Back in the mid-noughties, after a slew of interesting but expensive daily drivers, I needed something cheap and dependable to get through a lean patch.
At the price point there wasn’t much available, and so this little blue cockroach became mine. What power it had was derived through a Mitsubishi sourced 1.5-litre, four-cylinder engine with a five-speed manual gearbox.
The manual had a deliciously vague and slow shift which made changing gears an entirely unenjoyable experience. 74kW, but to be honest, it felt a lot less and needed to be flogged to ensure forward motion. A combination of air conditioning and a decent incline would require a downshift or two and a mashing of the accelerator pedal to the carpet.
The steering was over assisted in the best Korean tradition and the ride was quite soft and compliant, with the trade-off being chronic understeer at the slightest suggestion of enthusiastic cornering.
The interior was constructed entirely of plastics and fabrics that would survive a nuclear apocalypse and as such remained looking factory fresh forever. No in-car tech to speak of, no CD player, no tachometer. A lying fuel gauge, a digital clock and an AM/FM cassette radio were about all you had for entertainment.
So why bother to write about it? Well, in the first instance it fulfilled its brief – cheap, reliable transport. I didn’t service it once for 20,000km and despite the starved tappets sounding like mum’s sewing machine, she soldiered on.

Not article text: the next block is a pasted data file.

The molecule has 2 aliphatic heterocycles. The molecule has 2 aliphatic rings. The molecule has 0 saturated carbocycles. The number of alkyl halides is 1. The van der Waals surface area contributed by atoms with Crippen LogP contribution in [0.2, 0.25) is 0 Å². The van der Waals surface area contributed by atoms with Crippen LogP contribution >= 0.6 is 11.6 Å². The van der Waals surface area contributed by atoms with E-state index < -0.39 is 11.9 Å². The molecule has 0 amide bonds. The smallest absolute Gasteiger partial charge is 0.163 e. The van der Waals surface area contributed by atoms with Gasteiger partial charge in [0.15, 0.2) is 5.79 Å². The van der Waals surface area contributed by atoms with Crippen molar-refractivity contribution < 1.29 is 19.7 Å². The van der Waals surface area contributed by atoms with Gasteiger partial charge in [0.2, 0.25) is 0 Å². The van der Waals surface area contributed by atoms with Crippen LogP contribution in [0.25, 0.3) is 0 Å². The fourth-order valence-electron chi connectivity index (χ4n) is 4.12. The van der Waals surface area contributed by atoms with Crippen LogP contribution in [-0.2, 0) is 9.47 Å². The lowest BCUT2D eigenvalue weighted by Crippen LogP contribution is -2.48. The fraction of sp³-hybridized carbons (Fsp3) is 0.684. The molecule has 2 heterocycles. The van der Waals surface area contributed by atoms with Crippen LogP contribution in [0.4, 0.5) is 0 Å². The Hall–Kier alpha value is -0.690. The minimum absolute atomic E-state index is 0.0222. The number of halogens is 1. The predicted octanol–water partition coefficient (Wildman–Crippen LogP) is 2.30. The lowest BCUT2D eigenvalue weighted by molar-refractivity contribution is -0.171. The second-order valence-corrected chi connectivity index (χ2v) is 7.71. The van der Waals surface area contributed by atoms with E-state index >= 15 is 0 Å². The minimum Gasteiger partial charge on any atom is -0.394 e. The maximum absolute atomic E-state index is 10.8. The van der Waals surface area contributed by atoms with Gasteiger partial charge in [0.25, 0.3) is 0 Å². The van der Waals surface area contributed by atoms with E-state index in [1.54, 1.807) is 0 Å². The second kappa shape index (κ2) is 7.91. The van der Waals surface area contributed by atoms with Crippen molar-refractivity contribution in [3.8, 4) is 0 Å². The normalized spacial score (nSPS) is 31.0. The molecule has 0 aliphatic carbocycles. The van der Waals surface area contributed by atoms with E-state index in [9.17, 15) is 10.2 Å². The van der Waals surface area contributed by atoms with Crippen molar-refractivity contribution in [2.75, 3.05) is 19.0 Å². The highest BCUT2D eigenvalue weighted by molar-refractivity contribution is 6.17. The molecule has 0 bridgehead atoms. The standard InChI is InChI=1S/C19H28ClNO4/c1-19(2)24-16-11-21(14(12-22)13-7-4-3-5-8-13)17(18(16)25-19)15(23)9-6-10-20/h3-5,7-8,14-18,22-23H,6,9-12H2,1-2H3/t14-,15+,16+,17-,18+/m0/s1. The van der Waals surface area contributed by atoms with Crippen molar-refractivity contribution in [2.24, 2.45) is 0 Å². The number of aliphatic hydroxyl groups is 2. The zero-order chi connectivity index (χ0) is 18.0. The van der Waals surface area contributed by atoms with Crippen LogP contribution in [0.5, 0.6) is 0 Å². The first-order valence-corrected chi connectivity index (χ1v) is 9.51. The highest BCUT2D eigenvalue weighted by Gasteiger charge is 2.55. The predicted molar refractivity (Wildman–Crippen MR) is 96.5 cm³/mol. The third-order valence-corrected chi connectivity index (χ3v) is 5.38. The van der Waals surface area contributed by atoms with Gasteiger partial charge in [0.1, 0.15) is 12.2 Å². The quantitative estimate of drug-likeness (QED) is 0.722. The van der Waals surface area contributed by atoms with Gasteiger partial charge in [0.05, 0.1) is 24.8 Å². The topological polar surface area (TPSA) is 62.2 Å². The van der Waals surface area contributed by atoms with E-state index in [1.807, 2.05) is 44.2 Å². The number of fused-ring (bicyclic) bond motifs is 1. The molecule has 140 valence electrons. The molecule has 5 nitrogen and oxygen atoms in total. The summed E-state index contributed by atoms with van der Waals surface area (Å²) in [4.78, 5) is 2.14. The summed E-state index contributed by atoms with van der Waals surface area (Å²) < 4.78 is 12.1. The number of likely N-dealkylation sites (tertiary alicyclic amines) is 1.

It averaged about 6.5L/100km, and didn’t ask for anything besides some front tyres, a headlight bulb and a replacement interior and exterior driver’s door handle which broke. They were cheaply acquired from a wrecker.
In return, I flogged it mercilessly, left the window open parked in a rainstorm and scratched all down one side on an errant piece of fencing wire.
It also turned out to be an excellent gravel/dirt road car – light steering, soft suspension and low power meant I did actually have some great, safe, driving fun when the bitumen ended.
I sold it on in the family, and it eventually had its chips after 160,000km, still on the original clutch and with nothing but routine servicing.
Sadly, the insurance company wrote it off after a not-at-fault minor bingle required a few too many dollars spent on it. In many ways, an awful cockroach of a car but you couldn’t expect much more from it.
Note: stock image used for illustration purposes